# E D B G

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[![License: Apache 2.0](](LICENSE)

> A tty based interface to the Erlang debugger/tracer and a supervisor tree browser.

The purpose of `edbg` is to provide a simple and intuitive
interface to the Erlang debugger and the builtin tracing functionality.

Especially when tracing in the BEAM machine, it is easy to be swamped
by all the trace messages that are generated. `edbg` will avoid that
by presenting a clean function call graph, indented according to the call
depth. `edbg` provide means to search for a particular function call,
or an arbitrary string among the function arguments or return values;
you may then inspect the content of only those arguments you are
interested in.

`edbg` now also support [Elixir](!

Example: The call graph

  10:   <0.258.0> yaws_server:gserv_loop/4
  11:    <0.281.0> yaws_server:acceptor0/2
  12:     <0.281.0> yaws_server:do_accept/1
  13:      <0.259.0> yaws_server:aloop/4


Example: Display content of a function call argument

  tlist> pr 177 2
  Call: yaws_server:handle_request/3 , argument 2:
  #arg{clisock = #Port<0.6886>,
       client_ip_port = {{127,0,0,1},35871},
       headers = #headers{connection = undefined,accept = "*/*",
                          host = "localhost:8008",if_modified_since = undefined,
                          if_match = undefined,if_none_match = undefined,

`edbg` consists of three main parts:

* [Tracing](#tracing)
* [Supervision Tree Browser](#supervisor-tree)
* [Debugger](#debugger)

If you don't like GUI's, `edbg` may be your cup of tea.

Or, for example, you work from home but still want to debug your code
at your work desktop without the hassle of forwarding a GUI,
then `edbg` is perfect.

You can see examples of how to use `edbg` in
the [wiki]( pages.

<a name="install"></a>
   Run: make
   Add: code:add_path("YOUR-PATH-HERE/edbg/_build/default/lib/edbg/ebin").
   Add: code:add_path("YOUR-PATH-HERE/edbg/_build/default/lib/pp_record/ebin").
     to your ~/.erlang file.

If you don't fancy rebar and favour plain Make + Erlc then:
   Run: make old
   Add: code:add_path("YOUR-PATH-HERE/edbg/ebin").
   Add: code:add_path("YOUR-PATH-HERE/edbg/deps/pp_record/ebin").
     to your ~/.erlang file.

A Hex package exist so to use as an Elixir Mix dependency,
add this to your list of deps:

``` erlang
   {:edbg, "~> 0.9.6"}

NOTE: The coloring code makes use of 'maps', so in case of an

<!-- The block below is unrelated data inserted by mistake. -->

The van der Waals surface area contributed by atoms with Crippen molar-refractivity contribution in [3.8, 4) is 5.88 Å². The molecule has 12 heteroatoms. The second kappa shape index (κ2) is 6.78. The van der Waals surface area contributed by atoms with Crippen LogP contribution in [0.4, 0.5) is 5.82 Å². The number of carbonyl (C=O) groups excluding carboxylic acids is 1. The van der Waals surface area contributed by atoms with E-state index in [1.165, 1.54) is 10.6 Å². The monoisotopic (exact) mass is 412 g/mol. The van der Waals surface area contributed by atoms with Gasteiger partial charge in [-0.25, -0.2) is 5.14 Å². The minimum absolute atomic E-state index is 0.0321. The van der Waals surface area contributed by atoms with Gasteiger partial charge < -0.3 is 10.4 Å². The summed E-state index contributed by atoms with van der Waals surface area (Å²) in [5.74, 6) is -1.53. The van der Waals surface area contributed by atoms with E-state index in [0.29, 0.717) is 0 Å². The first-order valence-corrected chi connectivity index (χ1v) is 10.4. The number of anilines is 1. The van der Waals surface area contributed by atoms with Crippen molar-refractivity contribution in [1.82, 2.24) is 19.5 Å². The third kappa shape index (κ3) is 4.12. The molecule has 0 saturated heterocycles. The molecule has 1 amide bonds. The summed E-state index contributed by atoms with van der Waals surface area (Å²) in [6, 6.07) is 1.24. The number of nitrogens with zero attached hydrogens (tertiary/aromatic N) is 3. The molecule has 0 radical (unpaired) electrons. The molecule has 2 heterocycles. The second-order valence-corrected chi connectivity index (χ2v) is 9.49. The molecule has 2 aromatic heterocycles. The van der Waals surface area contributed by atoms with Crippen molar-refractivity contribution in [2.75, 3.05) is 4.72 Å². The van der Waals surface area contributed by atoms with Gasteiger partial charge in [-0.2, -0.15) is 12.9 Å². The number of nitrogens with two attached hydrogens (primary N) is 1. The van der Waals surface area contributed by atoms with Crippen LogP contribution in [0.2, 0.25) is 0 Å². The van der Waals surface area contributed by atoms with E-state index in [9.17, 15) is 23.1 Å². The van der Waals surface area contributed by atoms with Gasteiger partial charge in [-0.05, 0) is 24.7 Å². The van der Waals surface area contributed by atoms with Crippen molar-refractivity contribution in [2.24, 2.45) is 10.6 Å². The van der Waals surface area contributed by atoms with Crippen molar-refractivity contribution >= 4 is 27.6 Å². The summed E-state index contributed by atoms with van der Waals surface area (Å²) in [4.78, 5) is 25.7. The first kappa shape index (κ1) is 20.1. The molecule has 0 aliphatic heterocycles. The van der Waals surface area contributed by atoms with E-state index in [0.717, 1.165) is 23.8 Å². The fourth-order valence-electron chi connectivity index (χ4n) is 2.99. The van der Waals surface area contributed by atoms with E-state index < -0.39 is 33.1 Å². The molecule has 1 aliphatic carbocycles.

older Erlang system where 'maps' isn't supported, you must compile
the code as:
   env USE_COLORS=false make

<a name="tracing"></a>
## Tracing

The built in tracing functionality of the BEAM is great
and there are a couple of tools that builds upon it.

What differentiates `edbg` is two things; first it runs in
the terminal with all the pros (and cons) that brings;
second it try to avoid drowning you in trace output.

Trace output can be massive and in fact sink your whole
BEAM node. `edbg` protects you from that by letting you
restrict the amount of trace messages generated and/or
the amount of time the tracing will run for. The output
will then be presented in structured way to let you
focus on what you are looking for, without having to
wade through mountains of non relevant data.

<a name="supervisor-tree"></a>
## Supervisor Tree Browser
By invoking the `edbg:suptrees()` function from the Erlang shell,
you will enter the supervision tree browser; a way to quickly
get an overview of your system by listing the running supervisors.

The browser makes it possible to browse through the tree of supervisors
as well as any linked processes. At any point, a process can have its
(default) process-info data printed as well as its backtrace.

If the worker process is of type gen_server, gen_event or gen_statem,
it is possible to pretty-print the State of the callback module that
the worker process is maintaining.

It is also possible to setup a process monitor on any process in order
to get a notification printed if the process should terminate.

Note that the (edbg) tracing is built-in; i.e you can start tracing 
on any process you can access from the supervision browser.
This will trace all modules that are executing within the process
as well as any messages sent/received from/to the process.

<a name="debugger"></a>
## Debugger

With the `edbg` debugger interface you can make use of the Erlang
debugger in a similar way as with the GUI version.

You can set break points and then attach to a process that has
stopped at a break point. From there you can single step and do the
usual debugger operations.

What differentiates `edbg` is the fact that you are running in a